For program consulting or training, visit here or email at


1.  Konarski, J. J.  (2010).  Characteristics of chosen parameters of external and internal loads in Eastern European high level field hockey players.  Journal of Human Sport & Exercise, 5 (1), 43-58.

2.  Konarski, J. J., Matuszynski, M., & Strzelczyk, R.  (2006).  Different team defense tactics and heart rate during a field hockey match.  Studies in Physical Culture and Tourism, 3, 145-148.

3.  Sharkey, B.  (1986).  Coaches guide to sport physiology.  Champaign, IL:  Human Kinetics.




Development of the Alactic System Part III- Alactic Capacity

In a previous post, the development of alactic power was discussed.  In most athletic contests, athletes need to not only be explosive and powerful, but they also need to sustain that power over the course on an entire contest.   In order to develop this quality, appropriate programming to develop capacity of the alactic system will enable an athlete to compete with speed and power repeatedly for the duration of a contest; Verkhoshansky & Verkhoshansky (2011) defines power and capacity in this manner:

Capacity- the total quantity of producing energy

Power- the quantity of energy produced in the time unit

Improving the capacity (or conditioning) of the alactic system requires that short duration efforts greater than 95% intensity (<8 seconds) are repeated in multiple bouts.  An important component of this type of training is to keep an individual below their anaerobic threshold; the athlete should not begin to utilize the lactic system due to the intensity zone utilized being too slow for speed development (Francis, 2008).  Keeping the athlete below anaerobic threshold with efforts greater than 95% with appropriate rest intervals means the speed and power of the effort will be maintained for the duration of the session.

This type of conditioning can be performed with both jumps and sprints.  The key is to have a high intensity effort as described previously, with a rest interval of 10-60 seconds (Morris & Williams, 2013; Verkhoshansky & Verkhoshansky, 2011).  Many times coaches implement more lactic-based conditioning in an effort to help with maintaining an athlete’s speed for a contest.  The inherent problem with this is that the speed of the effort in this type of training begins to drop as efforts are repeated; an athlete actually ends up training to maintain a slower speed.  Sports such as football, basketball, volleyball, soccer, field hockey, some combat disciplines, and lacrosse are sports that primarily utilize both the aerobic and alactic systems to fuel their efforts, and should not be incorporating large volumes of lactic-based conditioning into their off-season or in-season protocols.  In a future post some examples of alactic capacity training will be outlined.

References & Recommended Readings

Verkhoshansky, Y., Verkhoshansky, N.  2011.  Special Strength Training Manual for Coaches.  Verkhoshansky SSTM.  Rome, Italy.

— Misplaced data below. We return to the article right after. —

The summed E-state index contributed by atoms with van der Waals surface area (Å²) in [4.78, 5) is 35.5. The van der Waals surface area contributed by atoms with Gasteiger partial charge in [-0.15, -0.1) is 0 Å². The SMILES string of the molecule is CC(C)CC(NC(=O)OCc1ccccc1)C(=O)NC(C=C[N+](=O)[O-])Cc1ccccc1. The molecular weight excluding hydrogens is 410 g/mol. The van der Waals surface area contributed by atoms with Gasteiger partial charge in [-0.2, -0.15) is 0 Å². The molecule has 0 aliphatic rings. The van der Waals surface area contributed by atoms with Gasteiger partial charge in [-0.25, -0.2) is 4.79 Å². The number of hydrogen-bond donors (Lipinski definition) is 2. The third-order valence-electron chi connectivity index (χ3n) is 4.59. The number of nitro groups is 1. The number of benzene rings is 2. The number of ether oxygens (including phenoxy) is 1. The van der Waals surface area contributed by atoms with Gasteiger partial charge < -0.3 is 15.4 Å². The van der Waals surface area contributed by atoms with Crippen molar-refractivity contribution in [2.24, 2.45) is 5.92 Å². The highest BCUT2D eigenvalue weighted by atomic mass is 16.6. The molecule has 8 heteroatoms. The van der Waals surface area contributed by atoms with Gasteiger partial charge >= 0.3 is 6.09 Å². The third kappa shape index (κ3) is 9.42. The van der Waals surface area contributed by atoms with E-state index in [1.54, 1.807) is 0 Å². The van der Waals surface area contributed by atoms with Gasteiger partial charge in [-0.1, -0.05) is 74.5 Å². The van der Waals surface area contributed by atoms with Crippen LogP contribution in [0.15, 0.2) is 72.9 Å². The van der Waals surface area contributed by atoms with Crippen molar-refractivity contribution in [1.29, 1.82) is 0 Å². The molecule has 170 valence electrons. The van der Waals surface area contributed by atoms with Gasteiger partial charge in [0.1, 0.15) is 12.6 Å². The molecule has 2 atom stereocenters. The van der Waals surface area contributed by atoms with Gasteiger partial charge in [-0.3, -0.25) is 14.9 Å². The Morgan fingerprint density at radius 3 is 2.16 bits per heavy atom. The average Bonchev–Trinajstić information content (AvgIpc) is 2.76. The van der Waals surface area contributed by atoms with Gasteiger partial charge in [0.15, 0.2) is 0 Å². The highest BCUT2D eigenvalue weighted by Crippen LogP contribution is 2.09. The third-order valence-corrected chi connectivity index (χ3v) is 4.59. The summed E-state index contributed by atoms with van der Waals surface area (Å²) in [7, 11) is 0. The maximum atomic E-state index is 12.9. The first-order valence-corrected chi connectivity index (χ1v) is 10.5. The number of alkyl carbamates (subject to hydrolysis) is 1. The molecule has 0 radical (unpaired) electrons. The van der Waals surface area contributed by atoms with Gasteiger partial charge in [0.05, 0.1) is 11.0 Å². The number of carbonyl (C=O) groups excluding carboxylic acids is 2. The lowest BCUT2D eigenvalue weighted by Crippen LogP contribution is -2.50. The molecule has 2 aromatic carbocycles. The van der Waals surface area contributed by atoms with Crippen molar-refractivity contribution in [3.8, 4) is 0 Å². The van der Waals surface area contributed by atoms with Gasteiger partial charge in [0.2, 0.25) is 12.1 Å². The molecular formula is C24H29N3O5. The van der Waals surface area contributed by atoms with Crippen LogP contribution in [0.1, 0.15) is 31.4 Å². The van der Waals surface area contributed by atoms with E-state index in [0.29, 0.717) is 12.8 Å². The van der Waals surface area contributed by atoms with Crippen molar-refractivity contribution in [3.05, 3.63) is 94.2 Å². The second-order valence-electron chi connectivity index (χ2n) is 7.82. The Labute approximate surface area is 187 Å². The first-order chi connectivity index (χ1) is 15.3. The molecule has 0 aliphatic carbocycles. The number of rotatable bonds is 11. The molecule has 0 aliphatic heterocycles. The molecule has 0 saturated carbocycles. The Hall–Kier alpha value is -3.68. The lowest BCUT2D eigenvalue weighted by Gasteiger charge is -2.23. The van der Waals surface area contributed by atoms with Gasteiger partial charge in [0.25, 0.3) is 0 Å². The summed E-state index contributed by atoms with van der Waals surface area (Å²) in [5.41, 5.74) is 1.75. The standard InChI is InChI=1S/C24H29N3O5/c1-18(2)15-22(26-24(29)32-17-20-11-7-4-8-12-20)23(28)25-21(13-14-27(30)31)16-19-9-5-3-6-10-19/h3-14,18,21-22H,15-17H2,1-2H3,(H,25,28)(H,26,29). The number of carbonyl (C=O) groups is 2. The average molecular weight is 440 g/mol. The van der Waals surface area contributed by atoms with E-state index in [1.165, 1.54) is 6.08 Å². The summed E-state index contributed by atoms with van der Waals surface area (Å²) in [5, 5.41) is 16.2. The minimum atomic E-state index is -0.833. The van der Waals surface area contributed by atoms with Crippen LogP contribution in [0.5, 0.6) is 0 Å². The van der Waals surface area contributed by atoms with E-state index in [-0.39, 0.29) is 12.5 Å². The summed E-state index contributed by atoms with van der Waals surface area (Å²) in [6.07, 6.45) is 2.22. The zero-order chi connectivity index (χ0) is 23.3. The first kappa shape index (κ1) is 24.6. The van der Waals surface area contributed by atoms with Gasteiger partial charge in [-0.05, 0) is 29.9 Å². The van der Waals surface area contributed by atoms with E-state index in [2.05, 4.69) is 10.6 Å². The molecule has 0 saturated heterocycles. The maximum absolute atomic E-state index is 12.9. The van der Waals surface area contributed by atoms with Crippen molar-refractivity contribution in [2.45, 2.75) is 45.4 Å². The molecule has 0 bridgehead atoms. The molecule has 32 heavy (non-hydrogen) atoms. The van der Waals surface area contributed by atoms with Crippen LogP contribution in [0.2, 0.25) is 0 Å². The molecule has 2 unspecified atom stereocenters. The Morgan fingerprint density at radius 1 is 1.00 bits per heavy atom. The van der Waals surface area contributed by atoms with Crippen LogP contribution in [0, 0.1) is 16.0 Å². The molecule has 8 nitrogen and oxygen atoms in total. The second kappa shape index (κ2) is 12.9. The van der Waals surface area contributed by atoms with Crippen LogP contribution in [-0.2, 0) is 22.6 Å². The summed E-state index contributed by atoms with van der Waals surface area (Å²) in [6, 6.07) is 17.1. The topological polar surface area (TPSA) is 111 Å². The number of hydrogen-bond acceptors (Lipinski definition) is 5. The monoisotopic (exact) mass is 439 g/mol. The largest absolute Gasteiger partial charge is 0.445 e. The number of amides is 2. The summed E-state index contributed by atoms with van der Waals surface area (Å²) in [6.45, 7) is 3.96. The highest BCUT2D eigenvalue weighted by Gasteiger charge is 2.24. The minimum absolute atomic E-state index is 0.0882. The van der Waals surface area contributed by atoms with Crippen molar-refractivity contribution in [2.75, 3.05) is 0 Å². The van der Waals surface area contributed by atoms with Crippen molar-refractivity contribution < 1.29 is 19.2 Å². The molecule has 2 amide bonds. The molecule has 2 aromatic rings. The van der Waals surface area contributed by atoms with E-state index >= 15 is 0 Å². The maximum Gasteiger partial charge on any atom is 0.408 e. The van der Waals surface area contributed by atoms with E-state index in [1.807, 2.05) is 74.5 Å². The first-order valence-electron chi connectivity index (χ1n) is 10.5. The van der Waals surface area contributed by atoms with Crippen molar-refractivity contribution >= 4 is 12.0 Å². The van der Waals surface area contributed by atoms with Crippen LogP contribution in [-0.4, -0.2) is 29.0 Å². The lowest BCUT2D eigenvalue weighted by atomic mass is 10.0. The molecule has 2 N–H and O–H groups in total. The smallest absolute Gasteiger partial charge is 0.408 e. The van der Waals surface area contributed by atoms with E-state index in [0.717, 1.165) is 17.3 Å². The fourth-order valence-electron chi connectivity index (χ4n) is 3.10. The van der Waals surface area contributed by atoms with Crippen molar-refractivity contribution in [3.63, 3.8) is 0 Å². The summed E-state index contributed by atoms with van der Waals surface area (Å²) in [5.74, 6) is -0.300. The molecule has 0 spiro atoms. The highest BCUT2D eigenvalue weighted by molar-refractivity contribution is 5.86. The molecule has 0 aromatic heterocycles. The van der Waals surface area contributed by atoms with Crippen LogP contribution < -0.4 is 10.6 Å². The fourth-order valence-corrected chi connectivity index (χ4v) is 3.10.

Francis, C.  2008.  The Structure of Training for Speed.

Morris, B, Williams, R.  2013.  American Football Physical Preparation:  How to Optimally Prepare for Your Best Season Ever.  Ebook available at

Development of the Alactic System II- Alactic Power

In the previous post, there was some background provided on the topic of training  the alactic system. It is recommended that you read that post, along with some of the other posts that are linked to that post if you are unfamiliar with the basics of this topic. This post will apply the information to how to develop power of the alactic system, which is important in any sport where the training speed and power elements is necessary in an athlete’s physical development.

Before getting into developing power of the alactic system, one needs to look at the difference between developing the capacity a systems versus power. Verkhoshansky (2011, pg 164) defined power and capacity as:

Power- the quantity of energy produced in a time unit
Capacity- total quantity of energy produced

So simply put, power looks at the rate in which one produces energy. This is an area of neglect by sport coaches by virtue of the “conditioning” that gets implemented both during the in-season and, by virtue of what the athletes get exposed to in-season, what the athletes either look to focus on with their off-season training (if not given any guidance, or by what the sport coach tells them to do).  Reproducing an effort time and time again means nothing if the individual efforts don’t achieve the necessary production (for example, producing enough force).  Therefore, it is necessary to address this area of preparation by producing maximal efforts with appropriate rest periods and volumes of work to achieve this goal.

This now comes back to speed and power development for athletes.  The following is an example of a sprinting protocol that could be utilized to improve speed/power in an athlete: